World’s largest aerospace company, Boeing is again in limelight with its manufacturing defects as some airlines operating company’s 787 Dreamliners have removed eight jets from service after it identified two distinct manufacturing issues in the fuselage section.
The planemaker stated it was conducting a review to find the root cause and has notified the U.S. Federal Aviation Administration.
“We immediately contacted the airlines that operate the eight affected airplanes to notify them of the situation and the airplanes have been temporarily removed from service until they can be repaired,” Boeing spokesman Peter Pedraza answered.
The sudden news has affected the operations of United Airlines, Singapore Airlines and Air Canada who have been using the aircraft as air travel began its gradual recovery from pandemic induced slowdown.
United Airlines said it has one of the Dreamliners and the jet is not in service, while Singapore Airlines said one of its Boeing 787-10 aircraft was affected by the technical issue.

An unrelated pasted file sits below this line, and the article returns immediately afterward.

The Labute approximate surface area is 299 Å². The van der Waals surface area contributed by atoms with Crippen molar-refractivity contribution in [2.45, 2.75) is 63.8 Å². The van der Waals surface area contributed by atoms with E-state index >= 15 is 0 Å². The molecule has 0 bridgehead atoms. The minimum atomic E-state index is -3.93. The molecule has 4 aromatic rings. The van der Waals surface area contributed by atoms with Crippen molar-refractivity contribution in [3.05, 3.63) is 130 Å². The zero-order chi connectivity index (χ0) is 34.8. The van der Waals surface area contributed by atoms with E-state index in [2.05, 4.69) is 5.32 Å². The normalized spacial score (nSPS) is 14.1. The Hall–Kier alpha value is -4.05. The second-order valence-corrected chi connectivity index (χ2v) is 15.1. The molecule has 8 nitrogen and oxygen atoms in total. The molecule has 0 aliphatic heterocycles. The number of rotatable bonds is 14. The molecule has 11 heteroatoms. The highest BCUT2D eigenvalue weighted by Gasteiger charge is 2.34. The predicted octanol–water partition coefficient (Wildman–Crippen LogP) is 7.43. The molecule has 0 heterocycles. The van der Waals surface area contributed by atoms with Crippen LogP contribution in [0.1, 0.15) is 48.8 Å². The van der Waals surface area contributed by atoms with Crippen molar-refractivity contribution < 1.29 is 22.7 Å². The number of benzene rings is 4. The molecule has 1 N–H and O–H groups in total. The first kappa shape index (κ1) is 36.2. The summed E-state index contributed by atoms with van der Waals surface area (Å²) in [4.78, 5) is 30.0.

“The aircraft is not in service and we will work closely with Boeing on a solution,” a Singapore Airlines spokesperson told media.
The event is an unwanted moment of bad press for the aviation giant who recently began regulatory test flights with the Federal Aviation Administration (FAA) to bring back its 737 Max aircraft line into service.
Max was first introduced in 2017 only to be grounded in 2019 after a 2018 crash in Indonesia and a 2019 crash in Ethiopia. Investigators were critical to point out the role played by flight-control software in these crashes that pushed the noses of the planes down based on faulty sensor readings.